Blog Bruxism - don't grit your teeth and bear it!
Bruxism is the medical term for jaw clenching and teeth grinding. Most people experience periods of bruxism on and off during their lives usually alongside high levels of stress. Generally there are few long lasting effects of bruxism but occasionally, if the condition is long-standing, it can cause damage to the muscles of the face and neck, as well as to the teeth and gums.
80% of bruxism is subconscious and occurs at night during sleep. This is called sleep bruxism and is generally associated with automatic or subconscious teeth grinding, as well as rhythmic and sustained jaw contractions. Sleep bruxism occurs as a response to arousals during sleep, indicating that it may be a sign of sleep disorder. It is therefore often also associated with snoring, gasping, mumbling, sleep hallucinations (when between sleep and awake) and excessive (and possibly violent) movement during sleep. Many people do not realise that they suffer with bruxism in their sleep until it is noted by another person or they start to experience jaw stiffness or pain on waking.
Awake bruxism is mostly related to jaw clenching and does not usually include teeth grinding.
Around 6 million people in the UK suffer from bruxism and it is most common in the age group of 25 to 44. Although more women than men suffer with awake bruxism, sleep bruxism has no gender bias.
Possible Effects of Bruxism
Headaches - particularly around the temples
Tightness around neck and shoulder muscles
Jaw pain and / or stiffness
Sleep disruption - for the sufferer and their partner
Loss of tooth enamel
Excess tooth mobility
Hypersensitivity of the teeth
Inflammed and / or receding gums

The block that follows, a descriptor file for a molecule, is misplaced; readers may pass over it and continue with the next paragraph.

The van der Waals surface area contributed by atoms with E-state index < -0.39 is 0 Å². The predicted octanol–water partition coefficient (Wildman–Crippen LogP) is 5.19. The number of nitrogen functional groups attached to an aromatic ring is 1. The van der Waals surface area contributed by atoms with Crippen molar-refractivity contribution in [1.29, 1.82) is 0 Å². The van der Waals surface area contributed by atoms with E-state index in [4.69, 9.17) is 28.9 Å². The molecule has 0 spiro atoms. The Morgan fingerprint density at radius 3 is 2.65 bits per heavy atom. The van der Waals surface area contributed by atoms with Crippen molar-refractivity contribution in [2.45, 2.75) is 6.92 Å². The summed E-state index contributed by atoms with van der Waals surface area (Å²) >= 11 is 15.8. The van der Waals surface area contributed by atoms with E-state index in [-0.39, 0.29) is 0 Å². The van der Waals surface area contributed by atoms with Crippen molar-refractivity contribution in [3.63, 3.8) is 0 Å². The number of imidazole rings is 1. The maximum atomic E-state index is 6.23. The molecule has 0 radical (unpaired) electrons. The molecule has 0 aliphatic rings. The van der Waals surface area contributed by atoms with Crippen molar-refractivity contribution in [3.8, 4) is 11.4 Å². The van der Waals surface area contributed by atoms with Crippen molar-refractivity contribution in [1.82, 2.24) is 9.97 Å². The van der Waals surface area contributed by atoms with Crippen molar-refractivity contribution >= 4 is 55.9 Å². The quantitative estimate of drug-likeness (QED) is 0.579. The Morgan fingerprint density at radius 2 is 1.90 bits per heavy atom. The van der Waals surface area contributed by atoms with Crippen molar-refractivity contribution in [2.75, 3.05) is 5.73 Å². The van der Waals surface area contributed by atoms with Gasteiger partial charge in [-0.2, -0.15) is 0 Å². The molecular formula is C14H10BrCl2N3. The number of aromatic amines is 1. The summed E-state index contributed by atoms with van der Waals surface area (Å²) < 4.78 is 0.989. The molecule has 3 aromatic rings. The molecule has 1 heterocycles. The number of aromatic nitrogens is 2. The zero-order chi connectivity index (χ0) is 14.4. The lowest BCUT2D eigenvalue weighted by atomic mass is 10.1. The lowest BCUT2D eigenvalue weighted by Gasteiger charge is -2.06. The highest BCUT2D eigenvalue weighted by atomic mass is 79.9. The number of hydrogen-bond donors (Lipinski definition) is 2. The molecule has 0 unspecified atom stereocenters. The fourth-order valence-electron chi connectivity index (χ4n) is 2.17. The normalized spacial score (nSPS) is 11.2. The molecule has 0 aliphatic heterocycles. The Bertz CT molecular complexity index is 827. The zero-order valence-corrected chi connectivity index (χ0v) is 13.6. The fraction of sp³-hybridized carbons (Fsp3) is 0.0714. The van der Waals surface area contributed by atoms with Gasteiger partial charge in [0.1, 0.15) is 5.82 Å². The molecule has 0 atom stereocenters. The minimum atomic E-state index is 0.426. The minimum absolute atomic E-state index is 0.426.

Lifestyle Factors Linked to Bruxism
Recreational drug use - particularly cocaine and amphetamines (including ecstasy)
Excessive caffeine consumption - more than six cups per day
If you suffer with Parkinson’s disease you are more likely to suffer with bruxism and it can also be a side effect of certain types of medication, in particular SSSRI’s - a type of anti-depressant.
Bruxism may be related to Obstructive Sleep Apnoea (OSA), a condition characterised by repetitive pauses in breath during sleep due to the upper respiratory tract becoming blocked. The link between the two conditions is currently being investigated and at present little is known as to which is the cause and which the effect. It is summised however that as OSA prevents sufferers from entering into a deep level of sleep that they are more likely to then suffer with the symptoms of bruxism.
There are few treatment options for bruxism. Wearing a mouth guard or splint can lessen the negative effects of both jaw clenching and teeth grinding but they will not stop you exhibiting the behaviour. It is important for sufferers who exhibit teeth grinding to have regular dental check ups and it may be that your dentist will provide you with a personalised mouth guard if the situation demands.